A more detailed analysis of the expenses reveals that expenditures for instruction declined by 4.8 percent, while reported scholarship expenditures increased 14.3 percent, expenditures for the physical plant increased 21.4 percent and for “support” services, the increase reaches 35.7 percent. The audit reports also indicate the amount of cash on hand in university coffers at the end of the fiscal year. This has risen dramatically since 2009, from $5.5 million to $14.8 on June 30, 2014. All this financial data translates into a 43 percent increase in the cost/per student at Chicago State University, from $6631 per student in 2009 to $9494 in 2013 (2014 figures are not yet available).
To summarize, while the university’s enrollment has declined precipitously since 2009, its revenues have not mirrored that decline and its expenses have risen out of proportion to the enrollment decrease, resulting in the cost-per-student skyrocketing. If I were an Illinois legislator, I would want to know why this school seems to be in the process of squandering a surplus that resulted in a $23 million cash balance at the end of fiscal 2012.
Part of each audit report is a discussion by Chicago State’s management that provides an evaluation of the data. In every audit report, our administration offers this: “The University’s financial position remained strong.” In the most recent audit report (through June 30, 2013), the discussion included this:
“Looking forward into the future, the management of the University believes it is well positioned to continue its strong financial condition and level of excellence in service to its constituents.” (So why all the talk of layoffs and excruciating cuts?) A crucial element to the University’s future will continue to be its relationship with the State of Illinois as the University relies on State appropriations to finance its higher education mission which includes maintaining enrollment (of course, we know how that is going) . . . The University continues to monitor the State’s financial condition and the factors that may influence the State economically and politically which may in turn impact the level of support the State is willing or able to continue to provide to its universities generally and to Chicago State University in particular.” If that’s the case, why do these state fiscal issues apparently come as a surprise?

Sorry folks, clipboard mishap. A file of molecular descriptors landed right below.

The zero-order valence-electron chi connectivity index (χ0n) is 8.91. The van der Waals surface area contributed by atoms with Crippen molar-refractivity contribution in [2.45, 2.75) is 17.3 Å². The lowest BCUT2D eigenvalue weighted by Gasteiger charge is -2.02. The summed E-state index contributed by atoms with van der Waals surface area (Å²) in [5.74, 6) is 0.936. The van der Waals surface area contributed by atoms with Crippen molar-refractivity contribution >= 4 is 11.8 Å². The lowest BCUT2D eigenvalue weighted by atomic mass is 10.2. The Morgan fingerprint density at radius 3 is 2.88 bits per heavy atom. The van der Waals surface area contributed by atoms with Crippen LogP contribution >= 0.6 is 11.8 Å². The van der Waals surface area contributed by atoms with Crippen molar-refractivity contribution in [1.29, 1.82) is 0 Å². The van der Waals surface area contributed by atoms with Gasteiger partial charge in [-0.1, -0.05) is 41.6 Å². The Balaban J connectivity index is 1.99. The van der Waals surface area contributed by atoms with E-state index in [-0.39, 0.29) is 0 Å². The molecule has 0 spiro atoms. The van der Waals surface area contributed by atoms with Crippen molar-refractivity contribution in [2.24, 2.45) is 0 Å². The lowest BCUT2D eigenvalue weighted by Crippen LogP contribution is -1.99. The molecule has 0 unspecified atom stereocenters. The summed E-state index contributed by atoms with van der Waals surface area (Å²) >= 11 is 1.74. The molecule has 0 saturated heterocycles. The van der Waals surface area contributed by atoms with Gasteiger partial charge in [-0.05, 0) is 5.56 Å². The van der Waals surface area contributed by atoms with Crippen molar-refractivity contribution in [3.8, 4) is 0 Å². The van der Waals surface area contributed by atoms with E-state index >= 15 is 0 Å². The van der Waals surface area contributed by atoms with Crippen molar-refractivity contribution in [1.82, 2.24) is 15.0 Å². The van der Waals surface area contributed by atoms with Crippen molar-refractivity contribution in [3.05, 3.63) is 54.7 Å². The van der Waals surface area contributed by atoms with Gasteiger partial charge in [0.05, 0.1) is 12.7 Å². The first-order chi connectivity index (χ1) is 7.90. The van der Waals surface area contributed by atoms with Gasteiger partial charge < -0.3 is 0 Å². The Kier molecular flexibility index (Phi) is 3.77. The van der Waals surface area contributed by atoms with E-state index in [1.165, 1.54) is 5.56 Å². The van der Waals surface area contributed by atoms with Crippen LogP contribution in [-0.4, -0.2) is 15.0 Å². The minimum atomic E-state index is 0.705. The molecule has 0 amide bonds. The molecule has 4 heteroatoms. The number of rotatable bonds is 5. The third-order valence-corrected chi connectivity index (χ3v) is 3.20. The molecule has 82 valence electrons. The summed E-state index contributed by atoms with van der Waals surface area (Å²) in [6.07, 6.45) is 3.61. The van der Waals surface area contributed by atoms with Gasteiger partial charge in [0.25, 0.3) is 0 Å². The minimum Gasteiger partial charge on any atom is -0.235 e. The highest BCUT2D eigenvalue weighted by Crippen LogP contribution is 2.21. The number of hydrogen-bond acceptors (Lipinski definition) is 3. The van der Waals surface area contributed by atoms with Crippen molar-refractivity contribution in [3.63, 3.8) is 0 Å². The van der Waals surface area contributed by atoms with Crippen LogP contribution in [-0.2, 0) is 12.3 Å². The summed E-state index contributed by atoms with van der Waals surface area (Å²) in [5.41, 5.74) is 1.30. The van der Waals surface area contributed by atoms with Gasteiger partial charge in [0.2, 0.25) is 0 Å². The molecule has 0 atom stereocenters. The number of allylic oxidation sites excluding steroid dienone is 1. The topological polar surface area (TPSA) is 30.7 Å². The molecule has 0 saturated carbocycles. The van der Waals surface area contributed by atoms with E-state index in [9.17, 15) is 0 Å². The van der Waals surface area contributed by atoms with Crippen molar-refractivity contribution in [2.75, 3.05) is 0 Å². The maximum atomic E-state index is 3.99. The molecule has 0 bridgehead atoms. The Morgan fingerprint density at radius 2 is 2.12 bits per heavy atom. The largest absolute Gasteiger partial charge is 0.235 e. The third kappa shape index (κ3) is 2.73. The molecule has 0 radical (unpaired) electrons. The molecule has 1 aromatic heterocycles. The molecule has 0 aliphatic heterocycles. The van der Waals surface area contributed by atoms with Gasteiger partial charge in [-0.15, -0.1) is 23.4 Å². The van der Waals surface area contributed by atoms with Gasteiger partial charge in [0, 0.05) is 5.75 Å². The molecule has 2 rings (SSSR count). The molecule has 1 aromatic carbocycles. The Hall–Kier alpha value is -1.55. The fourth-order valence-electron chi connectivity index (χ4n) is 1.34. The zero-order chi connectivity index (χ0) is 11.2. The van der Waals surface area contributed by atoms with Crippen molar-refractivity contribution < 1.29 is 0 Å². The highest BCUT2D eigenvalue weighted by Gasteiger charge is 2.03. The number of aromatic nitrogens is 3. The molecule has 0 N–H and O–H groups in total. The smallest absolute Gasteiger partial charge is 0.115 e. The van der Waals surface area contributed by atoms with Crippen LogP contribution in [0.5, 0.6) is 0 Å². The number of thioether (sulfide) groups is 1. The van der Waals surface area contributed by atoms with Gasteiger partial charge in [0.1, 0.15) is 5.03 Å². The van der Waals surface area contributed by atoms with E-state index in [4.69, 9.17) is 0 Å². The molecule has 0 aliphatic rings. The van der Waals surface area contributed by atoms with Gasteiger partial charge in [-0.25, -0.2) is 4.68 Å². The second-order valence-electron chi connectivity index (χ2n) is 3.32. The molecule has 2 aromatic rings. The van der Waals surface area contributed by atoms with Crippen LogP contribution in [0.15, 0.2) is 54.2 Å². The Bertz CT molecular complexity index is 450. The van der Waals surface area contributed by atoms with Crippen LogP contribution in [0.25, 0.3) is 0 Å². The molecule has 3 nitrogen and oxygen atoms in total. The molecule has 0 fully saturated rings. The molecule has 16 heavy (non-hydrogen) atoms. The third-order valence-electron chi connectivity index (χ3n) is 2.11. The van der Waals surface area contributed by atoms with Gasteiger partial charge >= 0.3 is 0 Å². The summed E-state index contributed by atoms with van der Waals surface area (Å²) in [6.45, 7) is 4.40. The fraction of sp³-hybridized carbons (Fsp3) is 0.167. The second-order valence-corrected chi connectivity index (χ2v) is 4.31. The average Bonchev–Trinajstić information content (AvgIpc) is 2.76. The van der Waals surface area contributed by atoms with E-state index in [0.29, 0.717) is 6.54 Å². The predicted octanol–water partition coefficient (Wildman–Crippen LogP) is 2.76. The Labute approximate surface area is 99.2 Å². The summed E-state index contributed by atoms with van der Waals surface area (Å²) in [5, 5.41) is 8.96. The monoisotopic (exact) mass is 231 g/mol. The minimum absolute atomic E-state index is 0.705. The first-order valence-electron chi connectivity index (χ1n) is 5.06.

The discussion concluded with this:
“[T]he University is alive and vibrant and is focused on continuing its mission by leveraging all the resources required to do so. Management believes these efforts focus the University on a
path of enhancement and a path of financial sustainability.”
So there’s the contradiction. The administration tells the auditors and the state legislators that we’re “well-positioned” and “strong” financially. They tell us that we’re struggling. As an untrained and possibly even ignorant observer, I wonder where the hell all the money has gone. Another one of the many questions about the Watson administration that at this point remain unanswered. Of course, the figures are what they are, but they raise at least this question for me: how do you spend lots more money on lots fewer students?
If we indeed need to lay off people, I would suggest we begin with that cadre of worthless, highly-paid administrators who have gotten us into this situation.